I’m now painting only as a hobby, it’s a really fun and stress relieving activity. But I might do some freelancing work in the future.

What genre(s) do you work in?

I usually paint portraits and manga-styled characters, but I paint other stuff as well. I always try to expand my horizon and learn new things.

Whose work inspires you most — who are your role models as an artist?

Well, there is a long list of artists who inspired me. For example: Kuvshinov-Ilya and Laovaan Kite, I really like their style and their work always looks great. David Revoy is also one of my favorite artists, I really like his art and his web comic.

How and when did you get to try digital painting for the first time?

I actually only started last summer (2016). Before that, I mainly drew pencil portraits, which was limiting in nature. After seeing some amazing digital paintings on the internet, I wanted to be able to draw like that, and so it was decided. I bought a Wacom intuos art and tried it. It needed some getting used to, but I eventually fell in love with the infinite range of possibilities digital painting offers.

What makes you choose digital over traditional painting?

Well, I still paint traditionally from time to time. But I like digital painting more now, since it offers more tools which help me achieve good results with minimal effort. I also love the Ctrl+z shortcut (I wish real life had that!) so I’m not worried about ruining my work, and I can make more daring decisions which allow me to express myself more freely.

How did you find out about Krita?

I actually learned about form Blender forums, some users there recommended it over Gimp as a painting program, so I tried it and fell in love with it.

What was your first impression?

I was amazed by the sheer amount of features it offered, and the user interface looked good (I like dark-themed programs). For free software it was great, it even has features Photoshop doesn’t have. So in general, I had a positive first impression.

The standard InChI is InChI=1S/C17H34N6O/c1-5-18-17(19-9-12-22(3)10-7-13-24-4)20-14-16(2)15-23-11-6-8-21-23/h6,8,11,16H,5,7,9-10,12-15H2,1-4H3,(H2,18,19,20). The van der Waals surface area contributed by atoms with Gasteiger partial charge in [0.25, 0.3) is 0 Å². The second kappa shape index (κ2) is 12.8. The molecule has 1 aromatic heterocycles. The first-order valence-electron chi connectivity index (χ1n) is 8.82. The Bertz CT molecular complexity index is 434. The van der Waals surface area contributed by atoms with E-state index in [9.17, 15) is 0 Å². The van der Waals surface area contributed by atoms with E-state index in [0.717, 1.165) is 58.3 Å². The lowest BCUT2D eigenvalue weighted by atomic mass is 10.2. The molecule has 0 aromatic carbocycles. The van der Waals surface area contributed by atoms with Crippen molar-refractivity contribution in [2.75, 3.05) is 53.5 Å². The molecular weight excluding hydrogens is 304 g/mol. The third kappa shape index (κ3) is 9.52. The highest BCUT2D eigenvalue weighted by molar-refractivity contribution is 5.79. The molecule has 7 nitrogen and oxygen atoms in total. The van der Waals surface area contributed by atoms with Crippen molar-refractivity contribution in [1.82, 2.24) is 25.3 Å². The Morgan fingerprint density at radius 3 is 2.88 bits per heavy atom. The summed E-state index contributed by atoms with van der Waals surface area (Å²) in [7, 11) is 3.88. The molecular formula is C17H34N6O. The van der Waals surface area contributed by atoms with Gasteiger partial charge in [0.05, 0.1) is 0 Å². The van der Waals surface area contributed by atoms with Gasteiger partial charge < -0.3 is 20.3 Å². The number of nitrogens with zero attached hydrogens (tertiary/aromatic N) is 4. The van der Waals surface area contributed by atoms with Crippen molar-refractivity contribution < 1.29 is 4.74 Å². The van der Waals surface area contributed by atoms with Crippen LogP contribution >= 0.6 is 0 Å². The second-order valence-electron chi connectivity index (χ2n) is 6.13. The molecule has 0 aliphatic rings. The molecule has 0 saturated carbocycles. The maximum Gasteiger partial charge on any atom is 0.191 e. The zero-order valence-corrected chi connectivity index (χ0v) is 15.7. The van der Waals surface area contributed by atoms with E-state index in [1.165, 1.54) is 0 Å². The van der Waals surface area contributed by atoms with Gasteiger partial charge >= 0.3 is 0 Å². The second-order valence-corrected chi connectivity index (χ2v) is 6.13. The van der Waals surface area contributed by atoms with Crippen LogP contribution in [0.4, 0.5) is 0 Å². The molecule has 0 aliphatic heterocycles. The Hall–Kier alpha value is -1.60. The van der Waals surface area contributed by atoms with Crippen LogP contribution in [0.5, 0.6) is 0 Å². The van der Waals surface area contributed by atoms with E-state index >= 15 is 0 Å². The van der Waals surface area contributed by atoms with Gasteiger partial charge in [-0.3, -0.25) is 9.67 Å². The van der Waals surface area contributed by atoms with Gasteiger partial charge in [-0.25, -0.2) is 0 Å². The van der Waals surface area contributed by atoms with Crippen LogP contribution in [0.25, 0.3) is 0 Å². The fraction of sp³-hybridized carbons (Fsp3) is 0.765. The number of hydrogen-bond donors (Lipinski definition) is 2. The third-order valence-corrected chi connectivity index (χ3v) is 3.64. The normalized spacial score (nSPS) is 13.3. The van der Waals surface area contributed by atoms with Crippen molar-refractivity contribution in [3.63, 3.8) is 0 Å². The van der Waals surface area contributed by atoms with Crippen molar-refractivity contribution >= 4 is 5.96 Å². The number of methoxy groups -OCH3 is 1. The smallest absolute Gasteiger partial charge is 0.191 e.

What do you love about Krita?

I really love the various brushes and the way they’re rendered, they felt so organic, and like real brushes. I also like the non-destructive filters and transformations, that is pretty rare in free software, and it really encourages you to try new and different stuff, and if you don’t like it, you can change it later (more freedom with minimal consequences).

What do you think needs improvement in Krita? Is there anything that really annoys you?

There are some features I want to see in Krita, for example: a small preview window: it’s essential to get a feeling of the painting in general, otherwise it might turn out weird. I also wish Krita could import more brushes from other programs. But nothing is really that bothersome about Krita, there are some bugs, but they are constantly being fixed by the awesome devs.

What sets Krita apart from the other tools that you use?

Canvas tilting, rulers, transformation and filter layers, and the Multibrush also. Quite neat features.

If you had to pick one favourite of all your work done in Krita so far, what would it be, and why?

I think I’d choose the stylized portrait at the top of this interview, which doesn’t have a name (I really suck at naming things). It started as a simple painting exercise, but it ended up looking pretty good, or at least better than my previous works, which is a good sign of improvement. But I hope it doesn’t stay my favorite painting for long. In other words, I hope I’ll be able to put it to shame in the near future.

What techniques and brushes did you use in it?